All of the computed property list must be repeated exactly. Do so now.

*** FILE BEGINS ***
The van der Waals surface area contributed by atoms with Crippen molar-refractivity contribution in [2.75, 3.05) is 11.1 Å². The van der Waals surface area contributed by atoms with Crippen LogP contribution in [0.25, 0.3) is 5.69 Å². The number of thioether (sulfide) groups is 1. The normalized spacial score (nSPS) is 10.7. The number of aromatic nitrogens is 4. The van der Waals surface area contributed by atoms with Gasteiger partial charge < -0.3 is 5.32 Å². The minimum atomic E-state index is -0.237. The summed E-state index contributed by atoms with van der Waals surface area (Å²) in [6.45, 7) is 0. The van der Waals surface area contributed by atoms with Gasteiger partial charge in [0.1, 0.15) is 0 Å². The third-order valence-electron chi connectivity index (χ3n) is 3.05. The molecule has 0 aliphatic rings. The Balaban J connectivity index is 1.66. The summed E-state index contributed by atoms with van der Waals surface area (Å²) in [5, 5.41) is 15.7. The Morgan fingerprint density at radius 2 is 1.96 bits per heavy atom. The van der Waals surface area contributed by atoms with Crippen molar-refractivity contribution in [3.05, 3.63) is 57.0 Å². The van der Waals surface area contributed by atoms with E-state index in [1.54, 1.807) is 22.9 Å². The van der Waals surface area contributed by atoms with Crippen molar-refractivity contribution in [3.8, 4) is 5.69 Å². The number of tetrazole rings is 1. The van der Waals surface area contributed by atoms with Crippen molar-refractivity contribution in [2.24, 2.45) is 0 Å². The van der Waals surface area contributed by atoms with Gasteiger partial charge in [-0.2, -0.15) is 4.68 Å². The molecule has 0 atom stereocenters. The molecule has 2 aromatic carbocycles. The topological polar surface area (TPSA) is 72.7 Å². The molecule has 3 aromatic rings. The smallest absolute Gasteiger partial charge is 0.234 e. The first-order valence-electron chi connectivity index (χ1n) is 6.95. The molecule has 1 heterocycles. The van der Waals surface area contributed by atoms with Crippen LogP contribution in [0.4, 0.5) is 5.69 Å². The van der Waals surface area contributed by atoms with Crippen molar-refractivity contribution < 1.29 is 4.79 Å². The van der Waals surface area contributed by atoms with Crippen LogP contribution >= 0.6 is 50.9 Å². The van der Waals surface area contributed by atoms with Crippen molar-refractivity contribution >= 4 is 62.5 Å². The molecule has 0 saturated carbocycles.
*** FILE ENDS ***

The van der Waals surface area contributed by atoms with Crippen molar-refractivity contribution in [2.75, 3.05) is 11.1 Å². The van der Waals surface area contributed by atoms with Crippen LogP contribution in [0.25, 0.3) is 5.69 Å². The number of thioether (sulfide) groups is 1. The normalized spacial score (nSPS) is 10.7. The number of aromatic nitrogens is 4. The van der Waals surface area contributed by atoms with Gasteiger partial charge < -0.3 is 5.32 Å². The minimum atomic E-state index is -0.237. The summed E-state index contributed by atoms with van der Waals surface area (Å²) in [6.45, 7) is 0. The van der Waals surface area contributed by atoms with Gasteiger partial charge in [0.1, 0.15) is 0 Å². The third-order valence-electron chi connectivity index (χ3n) is 3.05. The molecule has 0 aliphatic rings. The Balaban J connectivity index is 1.66. The summed E-state index contributed by atoms with van der Waals surface area (Å²) in [5, 5.41) is 15.7. The Morgan fingerprint density at radius 2 is 1.96 bits per heavy atom. The van der Waals surface area contributed by atoms with Crippen molar-refractivity contribution in [3.05, 3.63) is 57.0 Å². The van der Waals surface area contributed by atoms with E-state index in [1.54, 1.807) is 22.9 Å². The van der Waals surface area contributed by atoms with Crippen molar-refractivity contribution in [3.8, 4) is 5.69 Å². The number of tetrazole rings is 1. The van der Waals surface area contributed by atoms with Crippen molar-refractivity contribution in [2.24, 2.45) is 0 Å². The van der Waals surface area contributed by atoms with Gasteiger partial charge in [-0.2, -0.15) is 4.68 Å². The molecule has 0 atom stereocenters. The molecule has 2 aromatic carbocycles. The topological polar surface area (TPSA) is 72.7 Å². The molecule has 3 aromatic rings. The smallest absolute Gasteiger partial charge is 0.234 e. The first-order valence-electron chi connectivity index (χ1n) is 6.95. The molecule has 1 heterocycles. The van der Waals surface area contributed by atoms with Crippen LogP contribution in [0.4, 0.5) is 5.69 Å². The van der Waals surface area contributed by atoms with Crippen molar-refractivity contribution < 1.29 is 4.79 Å². The van der Waals surface area contributed by atoms with Crippen LogP contribution >= 0.6 is 50.9 Å². The van der Waals surface area contributed by atoms with Crippen molar-refractivity contribution >= 4 is 62.5 Å². The molecule has 0 saturated carbocycles.